- Carmen: Located inside the Hotel Ananda Boutique with both an outdoor garden or inside seating option, this place is a true culinary delight. Considered one of the best new restaurants, it’s a must try for upscale Latin fare.
- Restaurante Don Juan: Located in the Old City with the loveliest modern décor, this upscale establishment offers some of the best food in the city. Open only for dinner. 34-60 Local 1, Cra 6.
- Demente: Cute tapas and beer joint in the Getsamani, it’s a great spot for casual bites and people watching before heading out for the night. Plaza de la Trinidad, No. 10-19.
see + do:
- Walk the Walls: Near sunset, climb the wall and walk around the entire perimeter for amazing views of both inside and outside of the walls. And, don’t forget to stop for a drink or paleta ice pop) and perch to take it all in.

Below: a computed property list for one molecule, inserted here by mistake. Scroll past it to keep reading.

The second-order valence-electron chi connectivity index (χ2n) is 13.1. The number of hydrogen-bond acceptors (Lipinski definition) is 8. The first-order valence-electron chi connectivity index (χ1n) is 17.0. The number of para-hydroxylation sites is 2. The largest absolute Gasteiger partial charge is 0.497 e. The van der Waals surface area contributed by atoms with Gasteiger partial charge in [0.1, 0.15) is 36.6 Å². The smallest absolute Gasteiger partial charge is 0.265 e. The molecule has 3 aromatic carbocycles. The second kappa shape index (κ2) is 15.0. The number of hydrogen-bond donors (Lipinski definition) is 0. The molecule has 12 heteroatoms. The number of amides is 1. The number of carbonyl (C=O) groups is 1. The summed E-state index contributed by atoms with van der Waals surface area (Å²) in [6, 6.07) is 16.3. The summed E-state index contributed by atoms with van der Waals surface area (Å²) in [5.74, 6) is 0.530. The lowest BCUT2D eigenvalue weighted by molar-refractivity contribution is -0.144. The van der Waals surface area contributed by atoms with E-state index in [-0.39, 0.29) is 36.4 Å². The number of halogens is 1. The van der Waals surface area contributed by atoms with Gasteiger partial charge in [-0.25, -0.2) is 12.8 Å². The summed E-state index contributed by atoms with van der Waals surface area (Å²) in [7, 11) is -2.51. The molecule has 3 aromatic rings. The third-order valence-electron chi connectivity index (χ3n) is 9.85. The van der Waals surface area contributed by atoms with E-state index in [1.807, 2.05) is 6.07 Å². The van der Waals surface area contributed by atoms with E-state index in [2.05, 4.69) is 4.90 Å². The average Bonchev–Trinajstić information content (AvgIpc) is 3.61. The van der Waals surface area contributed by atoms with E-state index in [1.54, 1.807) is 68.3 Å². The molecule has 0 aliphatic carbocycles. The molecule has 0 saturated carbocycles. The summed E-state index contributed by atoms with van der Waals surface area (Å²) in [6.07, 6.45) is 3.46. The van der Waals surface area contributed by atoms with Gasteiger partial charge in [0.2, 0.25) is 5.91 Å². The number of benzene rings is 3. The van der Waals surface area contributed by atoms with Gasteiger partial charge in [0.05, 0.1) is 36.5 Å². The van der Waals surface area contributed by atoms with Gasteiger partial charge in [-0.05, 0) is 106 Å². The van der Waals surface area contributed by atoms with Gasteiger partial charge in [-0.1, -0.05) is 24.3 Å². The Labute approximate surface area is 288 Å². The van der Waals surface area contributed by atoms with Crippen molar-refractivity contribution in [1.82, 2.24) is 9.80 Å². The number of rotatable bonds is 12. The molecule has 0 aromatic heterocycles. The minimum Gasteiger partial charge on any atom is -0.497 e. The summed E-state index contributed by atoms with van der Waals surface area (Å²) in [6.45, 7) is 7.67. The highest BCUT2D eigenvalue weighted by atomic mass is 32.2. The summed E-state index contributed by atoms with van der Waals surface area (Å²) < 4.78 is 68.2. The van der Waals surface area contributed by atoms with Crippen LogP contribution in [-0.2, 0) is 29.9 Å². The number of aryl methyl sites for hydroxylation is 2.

- Castillo San Felipe de Barajas: A must see fortress built by the Spanish in the mid 1600’s for protection against pirates. You can walk both the outside and inner tunnels and stop at the very top for a snack or paleta to cool off. Located outside of the walls and in a not-so fab area, take a cab to and from.
- Convento La Popa de Galeria: About a 20 minute drive from the Old City and up a winding (and treacherous road), negotiate a cabbie (about $30) to take you all the way to the top and wait. There isn’t very much to see once there, but the view is spectacular and can’t be seen anywhere else.
- Las Bovedas: Originally built as dungeons, shops are now housed within these beautiful burnt orange arches.